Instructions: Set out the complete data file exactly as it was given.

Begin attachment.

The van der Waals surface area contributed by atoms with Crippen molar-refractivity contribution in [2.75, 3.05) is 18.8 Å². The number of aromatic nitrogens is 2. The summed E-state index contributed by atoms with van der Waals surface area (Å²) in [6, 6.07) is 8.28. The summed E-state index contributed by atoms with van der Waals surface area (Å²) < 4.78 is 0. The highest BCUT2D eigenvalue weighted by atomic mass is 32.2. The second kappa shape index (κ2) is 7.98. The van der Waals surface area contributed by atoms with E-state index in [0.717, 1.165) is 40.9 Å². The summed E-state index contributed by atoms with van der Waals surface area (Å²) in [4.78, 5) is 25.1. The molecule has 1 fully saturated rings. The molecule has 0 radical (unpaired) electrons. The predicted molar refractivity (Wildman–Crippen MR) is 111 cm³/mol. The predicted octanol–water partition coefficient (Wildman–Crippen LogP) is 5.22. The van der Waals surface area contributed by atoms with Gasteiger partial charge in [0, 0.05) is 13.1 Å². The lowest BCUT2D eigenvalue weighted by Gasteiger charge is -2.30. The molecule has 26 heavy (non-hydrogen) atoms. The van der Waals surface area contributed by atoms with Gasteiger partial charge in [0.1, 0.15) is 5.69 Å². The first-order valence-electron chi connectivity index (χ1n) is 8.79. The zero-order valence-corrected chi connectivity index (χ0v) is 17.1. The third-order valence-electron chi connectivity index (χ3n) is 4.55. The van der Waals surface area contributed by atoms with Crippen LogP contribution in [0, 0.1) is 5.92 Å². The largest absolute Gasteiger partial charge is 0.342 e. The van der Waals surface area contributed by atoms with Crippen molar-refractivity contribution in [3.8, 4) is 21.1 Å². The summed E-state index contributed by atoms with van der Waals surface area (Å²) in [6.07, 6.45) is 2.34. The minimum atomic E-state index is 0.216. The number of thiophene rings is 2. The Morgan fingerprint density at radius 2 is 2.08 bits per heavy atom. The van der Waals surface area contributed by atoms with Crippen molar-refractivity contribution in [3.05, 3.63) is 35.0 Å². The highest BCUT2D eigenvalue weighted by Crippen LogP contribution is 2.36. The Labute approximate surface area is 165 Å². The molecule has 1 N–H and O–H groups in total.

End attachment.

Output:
The van der Waals surface area contributed by atoms with Crippen molar-refractivity contribution in [2.75, 3.05) is 18.8 Å². The number of aromatic nitrogens is 2. The summed E-state index contributed by atoms with van der Waals surface area (Å²) in [6, 6.07) is 8.28. The summed E-state index contributed by atoms with van der Waals surface area (Å²) < 4.78 is 0. The highest BCUT2D eigenvalue weighted by atomic mass is 32.2. The second kappa shape index (κ2) is 7.98. The van der Waals surface area contributed by atoms with E-state index in [0.717, 1.165) is 40.9 Å². The summed E-state index contributed by atoms with van der Waals surface area (Å²) in [4.78, 5) is 25.1. The molecule has 1 fully saturated rings. The molecule has 0 radical (unpaired) electrons. The predicted molar refractivity (Wildman–Crippen MR) is 111 cm³/mol. The predicted octanol–water partition coefficient (Wildman–Crippen LogP) is 5.22. The van der Waals surface area contributed by atoms with Gasteiger partial charge in [0, 0.05) is 13.1 Å². The lowest BCUT2D eigenvalue weighted by Gasteiger charge is -2.30. The molecule has 26 heavy (non-hydrogen) atoms. The van der Waals surface area contributed by atoms with Gasteiger partial charge in [0.1, 0.15) is 5.69 Å². The first-order valence-electron chi connectivity index (χ1n) is 8.79. The zero-order valence-corrected chi connectivity index (χ0v) is 17.1. The third-order valence-electron chi connectivity index (χ3n) is 4.55. The van der Waals surface area contributed by atoms with Crippen LogP contribution in [0, 0.1) is 5.92 Å². The largest absolute Gasteiger partial charge is 0.342 e. The van der Waals surface area contributed by atoms with Crippen molar-refractivity contribution in [3.8, 4) is 21.1 Å². The summed E-state index contributed by atoms with van der Waals surface area (Å²) in [6.07, 6.45) is 2.34. The minimum atomic E-state index is 0.216. The number of thiophene rings is 2. The Morgan fingerprint density at radius 2 is 2.08 bits per heavy atom. The van der Waals surface area contributed by atoms with Crippen molar-refractivity contribution in [3.05, 3.63) is 35.0 Å². The highest BCUT2D eigenvalue weighted by Crippen LogP contribution is 2.36. The Labute approximate surface area is 165 Å². The molecule has 1 N–H and O–H groups in total.